Piercing the corporate veil
From Wikipedia, the free encyclopedia
“Piercing the corporate veil or lifting the corporate veil is a legal decision to treat the rights or duties of a corporation as the rights or liabilities of its shareholders. Usually a corporation is treated as a separate legal person, which is solely responsible for the debts it incurs and the sole beneficiary of the credit it is owed. Common law countries usually uphold this principle of separate personhood, but in exceptional situations may “pierce” or “lift” the corporate veil.
A simple example would be where a businessman has left his job as a director
and has signed a contract to not compete with the company he has just left
for a period of time. If he set up a company which competed with his former
company, technically it would be the company and not the person competing.
But it is likely a court would say that the new company was just a “sham”, a
“fraud” or some other phrase, and would still allow the old company to
sue the man for breach of contract. A court would look beyond the legal
fiction to the reality of the situation.
Despite the terminology used which makes it appear as though a shareholder’s limited liability emanates from the view that a corporation is a separate legal entity, the reality is that the entity status of corporations has almost nothing to do with shareholder limited liability. For example, English law conferred entity status on corporations long before shareholders were afforded limited liability. Similarly, the Revised Uniform Partnership Act (RUPA) confers entity status on partnerships, but also provides that partners are individually liable for all partnership obligations. Thus, this shareholder limited liability emanates mainly from statute.”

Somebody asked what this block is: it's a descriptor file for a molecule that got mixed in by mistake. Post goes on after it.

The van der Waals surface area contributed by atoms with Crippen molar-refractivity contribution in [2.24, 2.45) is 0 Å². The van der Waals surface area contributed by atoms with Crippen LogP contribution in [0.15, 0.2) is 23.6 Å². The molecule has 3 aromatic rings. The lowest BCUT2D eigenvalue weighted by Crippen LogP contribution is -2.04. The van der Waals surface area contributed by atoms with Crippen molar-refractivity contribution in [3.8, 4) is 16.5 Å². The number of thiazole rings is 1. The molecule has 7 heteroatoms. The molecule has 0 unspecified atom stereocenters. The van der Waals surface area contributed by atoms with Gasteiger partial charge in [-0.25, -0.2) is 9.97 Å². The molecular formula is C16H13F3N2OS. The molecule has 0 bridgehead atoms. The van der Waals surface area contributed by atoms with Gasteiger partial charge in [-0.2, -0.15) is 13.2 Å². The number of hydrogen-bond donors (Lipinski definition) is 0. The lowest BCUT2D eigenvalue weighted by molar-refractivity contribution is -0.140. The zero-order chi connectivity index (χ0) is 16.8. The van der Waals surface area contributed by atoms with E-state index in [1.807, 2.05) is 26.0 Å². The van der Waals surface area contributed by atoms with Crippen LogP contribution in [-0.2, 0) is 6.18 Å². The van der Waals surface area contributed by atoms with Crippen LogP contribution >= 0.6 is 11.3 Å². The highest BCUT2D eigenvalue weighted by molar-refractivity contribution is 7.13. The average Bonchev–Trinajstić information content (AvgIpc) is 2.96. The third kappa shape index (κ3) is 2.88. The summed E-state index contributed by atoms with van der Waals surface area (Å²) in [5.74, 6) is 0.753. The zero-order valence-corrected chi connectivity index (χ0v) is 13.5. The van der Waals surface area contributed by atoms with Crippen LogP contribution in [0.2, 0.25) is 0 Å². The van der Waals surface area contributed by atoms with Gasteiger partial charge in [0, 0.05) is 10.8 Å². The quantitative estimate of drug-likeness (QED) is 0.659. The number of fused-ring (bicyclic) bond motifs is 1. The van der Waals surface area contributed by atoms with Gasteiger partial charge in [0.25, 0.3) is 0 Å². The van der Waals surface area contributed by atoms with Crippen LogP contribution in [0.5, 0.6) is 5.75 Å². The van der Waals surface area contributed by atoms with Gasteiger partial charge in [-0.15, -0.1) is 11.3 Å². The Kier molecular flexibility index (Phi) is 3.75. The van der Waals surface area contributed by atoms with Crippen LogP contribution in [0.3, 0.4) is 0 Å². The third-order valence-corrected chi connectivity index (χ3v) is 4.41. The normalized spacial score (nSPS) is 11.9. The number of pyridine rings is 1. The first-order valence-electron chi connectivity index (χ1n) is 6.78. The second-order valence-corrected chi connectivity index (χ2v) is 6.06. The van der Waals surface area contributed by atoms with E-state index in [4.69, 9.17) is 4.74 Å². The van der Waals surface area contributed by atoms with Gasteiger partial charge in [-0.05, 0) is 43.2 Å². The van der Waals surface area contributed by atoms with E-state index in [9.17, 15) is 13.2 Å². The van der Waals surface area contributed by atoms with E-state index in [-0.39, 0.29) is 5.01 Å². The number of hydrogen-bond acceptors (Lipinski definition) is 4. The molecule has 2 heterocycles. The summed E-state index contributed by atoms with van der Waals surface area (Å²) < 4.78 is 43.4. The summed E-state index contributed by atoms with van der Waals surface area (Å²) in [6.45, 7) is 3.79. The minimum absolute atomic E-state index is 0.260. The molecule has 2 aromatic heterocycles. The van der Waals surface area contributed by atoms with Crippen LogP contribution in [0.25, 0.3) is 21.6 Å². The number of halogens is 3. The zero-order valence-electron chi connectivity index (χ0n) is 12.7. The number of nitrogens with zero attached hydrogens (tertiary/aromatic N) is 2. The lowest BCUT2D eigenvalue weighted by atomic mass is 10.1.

Definition: A legal concept that separates the personality of a corporation from the personalities of its shareholders, and protects them from being personally
liable for the company’s debts and other obligations. This protection is not
ironclad or impenetrable. Where a court determines that a company’s business
was not conducted in accordance with the provisions of corporate legislation
(or that it was just a façade for illegal activities) it may hold the
shareholders personally liable for the company’s obligations under the legal
concept of lifting the corporate veil.
This free online business name lookup tool will search the Secretary of State’s database of registered business names. New Hampshire law requires that anyone doing business under any name other than his or her own must register that name with the Secretary of State. The Secretary of State will not register a name that is not distinguishable from a name that is registered.